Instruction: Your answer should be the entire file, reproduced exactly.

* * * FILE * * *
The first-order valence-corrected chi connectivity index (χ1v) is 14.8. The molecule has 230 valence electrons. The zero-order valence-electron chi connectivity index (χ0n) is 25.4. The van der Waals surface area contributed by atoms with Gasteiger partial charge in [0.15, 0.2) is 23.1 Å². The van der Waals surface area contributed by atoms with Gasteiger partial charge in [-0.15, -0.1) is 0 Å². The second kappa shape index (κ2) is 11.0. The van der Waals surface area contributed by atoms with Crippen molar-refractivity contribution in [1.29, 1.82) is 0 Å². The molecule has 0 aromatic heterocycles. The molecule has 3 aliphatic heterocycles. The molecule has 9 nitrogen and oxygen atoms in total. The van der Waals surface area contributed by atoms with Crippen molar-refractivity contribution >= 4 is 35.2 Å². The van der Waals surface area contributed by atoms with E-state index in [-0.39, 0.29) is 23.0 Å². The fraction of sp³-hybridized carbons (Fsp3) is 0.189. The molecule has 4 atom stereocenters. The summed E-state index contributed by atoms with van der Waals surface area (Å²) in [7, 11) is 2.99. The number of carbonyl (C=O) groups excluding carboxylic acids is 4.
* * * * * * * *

The first-order valence-corrected chi connectivity index (χ1v) is 14.8. The molecule has 230 valence electrons. The zero-order valence-electron chi connectivity index (χ0n) is 25.4. The van der Waals surface area contributed by atoms with Gasteiger partial charge in [0.15, 0.2) is 23.1 Å². The van der Waals surface area contributed by atoms with Gasteiger partial charge in [-0.15, -0.1) is 0 Å². The second kappa shape index (κ2) is 11.0. The van der Waals surface area contributed by atoms with Crippen molar-refractivity contribution in [1.29, 1.82) is 0 Å². The molecule has 0 aromatic heterocycles. The molecule has 3 aliphatic heterocycles. The molecule has 9 nitrogen and oxygen atoms in total. The van der Waals surface area contributed by atoms with Crippen molar-refractivity contribution >= 4 is 35.2 Å². The van der Waals surface area contributed by atoms with E-state index in [-0.39, 0.29) is 23.0 Å². The fraction of sp³-hybridized carbons (Fsp3) is 0.189. The molecule has 4 atom stereocenters. The summed E-state index contributed by atoms with van der Waals surface area (Å²) in [7, 11) is 2.99. The number of carbonyl (C=O) groups excluding carboxylic acids is 4.